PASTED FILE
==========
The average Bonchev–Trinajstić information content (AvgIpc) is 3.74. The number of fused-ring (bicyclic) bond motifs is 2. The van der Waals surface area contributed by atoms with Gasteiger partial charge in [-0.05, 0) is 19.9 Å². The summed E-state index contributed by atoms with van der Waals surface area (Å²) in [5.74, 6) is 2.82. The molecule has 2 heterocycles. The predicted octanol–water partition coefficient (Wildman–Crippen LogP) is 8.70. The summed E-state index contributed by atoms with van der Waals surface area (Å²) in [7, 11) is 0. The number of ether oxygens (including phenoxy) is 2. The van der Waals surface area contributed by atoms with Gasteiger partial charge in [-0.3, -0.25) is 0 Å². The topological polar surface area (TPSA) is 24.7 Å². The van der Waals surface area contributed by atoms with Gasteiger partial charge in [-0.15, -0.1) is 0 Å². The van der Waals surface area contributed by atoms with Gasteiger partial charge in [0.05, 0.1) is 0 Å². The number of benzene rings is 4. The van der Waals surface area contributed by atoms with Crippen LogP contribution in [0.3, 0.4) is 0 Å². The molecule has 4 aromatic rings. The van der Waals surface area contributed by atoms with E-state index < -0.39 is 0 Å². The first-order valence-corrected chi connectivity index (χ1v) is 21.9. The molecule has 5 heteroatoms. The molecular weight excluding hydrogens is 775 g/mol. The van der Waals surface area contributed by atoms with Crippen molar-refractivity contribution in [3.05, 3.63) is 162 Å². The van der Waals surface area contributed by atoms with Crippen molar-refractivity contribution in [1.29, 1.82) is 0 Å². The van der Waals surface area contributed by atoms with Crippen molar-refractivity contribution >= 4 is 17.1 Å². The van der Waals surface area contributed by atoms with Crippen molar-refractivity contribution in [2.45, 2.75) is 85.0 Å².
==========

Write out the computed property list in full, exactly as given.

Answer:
The average Bonchev–Trinajstić information content (AvgIpc) is 3.74. The number of fused-ring (bicyclic) bond motifs is 2. The van der Waals surface area contributed by atoms with Gasteiger partial charge in [-0.05, 0) is 19.9 Å². The summed E-state index contributed by atoms with van der Waals surface area (Å²) in [5.74, 6) is 2.82. The molecule has 2 heterocycles. The predicted octanol–water partition coefficient (Wildman–Crippen LogP) is 8.70. The summed E-state index contributed by atoms with van der Waals surface area (Å²) in [7, 11) is 0. The number of ether oxygens (including phenoxy) is 2. The van der Waals surface area contributed by atoms with Gasteiger partial charge in [-0.3, -0.25) is 0 Å². The topological polar surface area (TPSA) is 24.7 Å². The van der Waals surface area contributed by atoms with Gasteiger partial charge in [-0.15, -0.1) is 0 Å². The van der Waals surface area contributed by atoms with Gasteiger partial charge in [0.05, 0.1) is 0 Å². The number of benzene rings is 4. The van der Waals surface area contributed by atoms with Crippen LogP contribution in [0.3, 0.4) is 0 Å². The molecule has 4 aromatic rings. The van der Waals surface area contributed by atoms with E-state index < -0.39 is 0 Å². The first-order valence-corrected chi connectivity index (χ1v) is 21.9. The molecule has 5 heteroatoms. The molecular weight excluding hydrogens is 775 g/mol. The van der Waals surface area contributed by atoms with Crippen molar-refractivity contribution in [3.05, 3.63) is 162 Å². The van der Waals surface area contributed by atoms with Crippen molar-refractivity contribution in [1.29, 1.82) is 0 Å². The van der Waals surface area contributed by atoms with Crippen molar-refractivity contribution >= 4 is 17.1 Å². The van der Waals surface area contributed by atoms with Crippen molar-refractivity contribution in [2.45, 2.75) is 85.0 Å².